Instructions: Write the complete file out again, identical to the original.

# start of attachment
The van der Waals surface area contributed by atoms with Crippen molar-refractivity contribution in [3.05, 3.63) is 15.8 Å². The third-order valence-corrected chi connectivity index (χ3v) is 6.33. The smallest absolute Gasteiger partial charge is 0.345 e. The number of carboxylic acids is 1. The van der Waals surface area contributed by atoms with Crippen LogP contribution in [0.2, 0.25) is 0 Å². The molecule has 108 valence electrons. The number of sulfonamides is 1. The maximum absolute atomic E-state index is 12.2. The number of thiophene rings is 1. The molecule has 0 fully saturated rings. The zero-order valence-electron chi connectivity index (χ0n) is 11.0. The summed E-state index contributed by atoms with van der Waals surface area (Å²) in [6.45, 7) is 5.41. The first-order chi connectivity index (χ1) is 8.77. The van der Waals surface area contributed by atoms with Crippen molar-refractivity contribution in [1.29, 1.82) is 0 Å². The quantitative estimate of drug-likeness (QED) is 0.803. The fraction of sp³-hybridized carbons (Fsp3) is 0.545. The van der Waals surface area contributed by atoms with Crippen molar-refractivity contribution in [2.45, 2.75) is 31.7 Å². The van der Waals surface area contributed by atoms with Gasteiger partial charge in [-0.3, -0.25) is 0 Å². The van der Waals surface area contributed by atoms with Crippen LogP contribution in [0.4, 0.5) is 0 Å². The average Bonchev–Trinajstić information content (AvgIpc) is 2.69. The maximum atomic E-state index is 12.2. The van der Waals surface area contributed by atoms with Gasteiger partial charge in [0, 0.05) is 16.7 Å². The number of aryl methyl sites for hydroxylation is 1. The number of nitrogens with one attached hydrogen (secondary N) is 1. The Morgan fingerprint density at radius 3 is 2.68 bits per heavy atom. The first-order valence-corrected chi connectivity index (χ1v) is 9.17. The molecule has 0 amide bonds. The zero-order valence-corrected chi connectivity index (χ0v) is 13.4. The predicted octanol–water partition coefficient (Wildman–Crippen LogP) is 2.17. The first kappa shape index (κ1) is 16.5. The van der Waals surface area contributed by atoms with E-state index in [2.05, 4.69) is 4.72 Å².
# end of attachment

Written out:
The van der Waals surface area contributed by atoms with Crippen molar-refractivity contribution in [3.05, 3.63) is 15.8 Å². The third-order valence-corrected chi connectivity index (χ3v) is 6.33. The smallest absolute Gasteiger partial charge is 0.345 e. The number of carboxylic acids is 1. The van der Waals surface area contributed by atoms with Crippen LogP contribution in [0.2, 0.25) is 0 Å². The molecule has 108 valence electrons. The number of sulfonamides is 1. The maximum absolute atomic E-state index is 12.2. The number of thiophene rings is 1. The molecule has 0 fully saturated rings. The zero-order valence-electron chi connectivity index (χ0n) is 11.0. The summed E-state index contributed by atoms with van der Waals surface area (Å²) in [6.45, 7) is 5.41. The first-order chi connectivity index (χ1) is 8.77. The van der Waals surface area contributed by atoms with Crippen molar-refractivity contribution in [1.29, 1.82) is 0 Å². The quantitative estimate of drug-likeness (QED) is 0.803. The fraction of sp³-hybridized carbons (Fsp3) is 0.545. The van der Waals surface area contributed by atoms with Crippen molar-refractivity contribution in [2.45, 2.75) is 31.7 Å². The van der Waals surface area contributed by atoms with Gasteiger partial charge in [-0.3, -0.25) is 0 Å². The van der Waals surface area contributed by atoms with Crippen LogP contribution in [0.4, 0.5) is 0 Å². The average Bonchev–Trinajstić information content (AvgIpc) is 2.69. The maximum atomic E-state index is 12.2. The van der Waals surface area contributed by atoms with Gasteiger partial charge in [0, 0.05) is 16.7 Å². The number of aryl methyl sites for hydroxylation is 1. The number of nitrogens with one attached hydrogen (secondary N) is 1. The Morgan fingerprint density at radius 3 is 2.68 bits per heavy atom. The first-order valence-corrected chi connectivity index (χ1v) is 9.17. The molecule has 0 amide bonds. The zero-order valence-corrected chi connectivity index (χ0v) is 13.4. The predicted octanol–water partition coefficient (Wildman–Crippen LogP) is 2.17. The first kappa shape index (κ1) is 16.5. The van der Waals surface area contributed by atoms with E-state index in [2.05, 4.69) is 4.72 Å².